The USLP, formed in 1973, is the political arm of the National Caucus of Labor Committees (NCLC) — an international cadre of intellectuals personally trained by LaRouche and numbering between 1,500 and 2,000 in the U.S., Canada, Western Europe and South America. At least 1,500 other supporters form political-front organizations such as the USLP, with “cells” in 33 major American cities and full-fledged parallel organizations in several European and South American countries. In Canada, the 200 or so active supporters call themselves the North American Labor Party, and maintain cells in Vancouver, Toronto and Montreal. For his zealots, LaRouche has prescribed a strict ideology that interprets the world as a battleground between those who favor evolution and salvation through technology and industrialization (like himself), and the “effete pederastie environmentalist sun worshippers” (otherwise known as “proponents of solar energy”). Their

old heroes are Plato, Alexander Hamilton and the American Whigs; today they are the West Germans, Soviets and Japanese. The villains include the Rockefellers and Kennedys (all “British agents”), Ralph Nader, Ivan Illich,the International Monetary Fund and any-

one who deviates even slightly from their fanatical doctrines. The USLP is stridently anti-Zionist and pro-Arab.

Most members of the NCLC were recruited from the new left movement during the Vietnam War, but their current extreme hostility toward the new left is based on their belief that the decentralization of power, worker and community control, equality for women and minorities and environmental safeguards mean a return to a primitive social condition and chaos. The key to LaRouche’s global strategy is nuclearfusion energy, the building of 2,500 nuclear reactors in the U.S. by the year 2000 and the export of 1,500 1,000megawatt-capacity nuclear reactors to the developing world by the same date.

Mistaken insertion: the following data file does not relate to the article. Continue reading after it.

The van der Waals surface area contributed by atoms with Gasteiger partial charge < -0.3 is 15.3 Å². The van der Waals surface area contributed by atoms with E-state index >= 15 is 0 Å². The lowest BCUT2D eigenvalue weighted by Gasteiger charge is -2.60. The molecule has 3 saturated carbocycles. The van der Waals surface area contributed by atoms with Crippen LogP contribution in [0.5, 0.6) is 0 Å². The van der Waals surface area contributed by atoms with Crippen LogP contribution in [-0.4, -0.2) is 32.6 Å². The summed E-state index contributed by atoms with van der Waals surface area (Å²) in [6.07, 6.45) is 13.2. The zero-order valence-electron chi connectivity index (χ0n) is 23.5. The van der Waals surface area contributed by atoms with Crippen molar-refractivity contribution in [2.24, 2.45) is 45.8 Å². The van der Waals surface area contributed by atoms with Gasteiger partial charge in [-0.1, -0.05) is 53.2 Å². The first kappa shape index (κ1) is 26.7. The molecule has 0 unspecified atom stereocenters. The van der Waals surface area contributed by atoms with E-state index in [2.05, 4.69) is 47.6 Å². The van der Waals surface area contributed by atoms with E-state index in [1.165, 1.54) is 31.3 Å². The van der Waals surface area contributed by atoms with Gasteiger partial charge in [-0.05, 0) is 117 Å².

One U.S. psychologist describes the USLP members’ robotized language and behavior as “clear-cut hysterical symptoms.” But the clinical diagnosis does not alter the fact that their religious devotion, persistence and ability to marshal information on topical events usually assure them an influence disproportionate to their numbers. Earlier this year their protests threatened to delay considerably the merger of the giant Hong Kong Shanghai Banking Corporationemdash;which they accuse of financing opium and heroin traffickingemdash;

with the U.S. Marine Midland Banks Inc. By petitioning New York state banking regulator Muriel Siebert, they could force a hearing and delay the merger for almost a year. In British Columbia, where the Vancouver operation is the most active in the country, the North American Labor Party has been ecstatic over the province’s compulsory heroin treatment program and is ever hopeful of a triumphant alliance with a group of Social Credit MLAs. Their arguments and activities haven’t unduly alarmed the RCMP whose spokesman tautologically replied, when asked what information they had on the USLP: “We are advised that we know of them.”

The USLP’s harassment of prominent American scientists and intellectuals, while less systematic now than in the mid-’70s, remains a favored tactic. Lester Brown, a food expert with the Overseas Development Council (an organization partially funded by the Ford and Rockefeller foundations) was virulently harangued whenever he spoke during the entire summer and fall of 1974. He was picked because he favored labor-intensive agricultural production instead of high-technology and capitalintensive techniques.

The most intriguing mystery regarding this mysterious group is the source of the estimated $3 million a year needed to pay for the phone bills, office space, salaries (well below the minimum wage) and the array of publications pushing their fantastic grand design. They publish the twice-weekly New Solidarity (in six languages), four monthlies, and run a wire service, principally between the New York and European headquarters in Wiesbaden, West Germany. LaRouche has said the USLP gets “conscience payments,” i.e. funds in excess of several hundreds of thousands of dollars (according to former members and their families) from members turning over family inheritances.

To the unwary, the complex, intricately woven arguments of the LaRouchies will be compelling, if not awesome. But as critics note, the exaggerated precision of their conspiracies, the inflexibility of the delusions that can explain all contradictions form a picture of a “closed, paranoid cult.” Theirs is a refuge in intellectual madness and the profound irony is that they have no insight whatsoever into their hysteria while professing to save America from people such as themselves. But, then, that is the nature of paranoia.